Despite the high risk of being caught by police with the help of their many informers, some individuals and groups attempted to resist Nazism even in Germany. Socialists, Communists, trade unionists, and others clandestinely wrote, printed, and distributed anti-Nazi literature. Many of these rebels were arrested and imprisoned in concentration camps.
There were many plots to assassinate Hitler during the war. After the important Soviet victory at Stalingrad in early 1943, when it looked as though the tide was turning against the German army, a serious assassination attempt was planned by a group of German military officers and carried out in 1944. Hitler escaped the bomb blast with minor injuries. The four leaders of the conspiracy were immediately shot. Later, 200 other individuals convicted of involvement in the plot were executed.
Of the Germans who opposed Hitler's dictatorship, very few groups openly protested the Nazi genocide against Jews. The "White Rose" movement was founded in June 1942 by Hans Scholl, a 24-year-old medical student at the University of Munich, his 22-year-old sister Sophie, and 24-year-old Christoph Probst. Although the exact origin of the name "White Rose" is unknown, it clearly stands for purity and innocence in the face of evil. Hans, Sophie, and Christoph were outraged that educated Germans went along with Nazi policies. They distributed anti-Nazi leaflets and painted slogans like "Freedom!" and "Down With Hitler!" on walls of the university. In February 1943, Hans and Sophie Scholl were caught distributing leaflets and arrested. Together with their friend Christoph, they were executed four days later. Hans's last words were "Long live freedom!"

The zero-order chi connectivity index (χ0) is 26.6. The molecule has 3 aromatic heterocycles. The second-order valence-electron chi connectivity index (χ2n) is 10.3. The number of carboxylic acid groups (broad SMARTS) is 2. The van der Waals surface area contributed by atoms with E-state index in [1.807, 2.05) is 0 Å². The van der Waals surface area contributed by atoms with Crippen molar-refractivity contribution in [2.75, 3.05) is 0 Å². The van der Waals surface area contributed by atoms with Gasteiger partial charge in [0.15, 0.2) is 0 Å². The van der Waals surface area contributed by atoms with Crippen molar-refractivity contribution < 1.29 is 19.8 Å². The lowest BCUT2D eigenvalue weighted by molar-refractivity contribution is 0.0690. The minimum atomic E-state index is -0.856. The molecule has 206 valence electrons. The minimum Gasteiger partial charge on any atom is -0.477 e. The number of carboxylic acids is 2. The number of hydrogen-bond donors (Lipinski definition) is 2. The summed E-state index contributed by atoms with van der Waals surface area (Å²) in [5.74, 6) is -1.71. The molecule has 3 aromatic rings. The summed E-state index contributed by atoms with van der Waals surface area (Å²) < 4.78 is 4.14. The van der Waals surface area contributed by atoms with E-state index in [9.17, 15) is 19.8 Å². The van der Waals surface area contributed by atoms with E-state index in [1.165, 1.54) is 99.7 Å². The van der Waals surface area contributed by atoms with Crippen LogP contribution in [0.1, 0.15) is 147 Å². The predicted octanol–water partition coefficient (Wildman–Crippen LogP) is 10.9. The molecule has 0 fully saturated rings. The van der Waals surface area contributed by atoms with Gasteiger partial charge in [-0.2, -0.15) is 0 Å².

Source: U.S. Holocaust Memorial Museum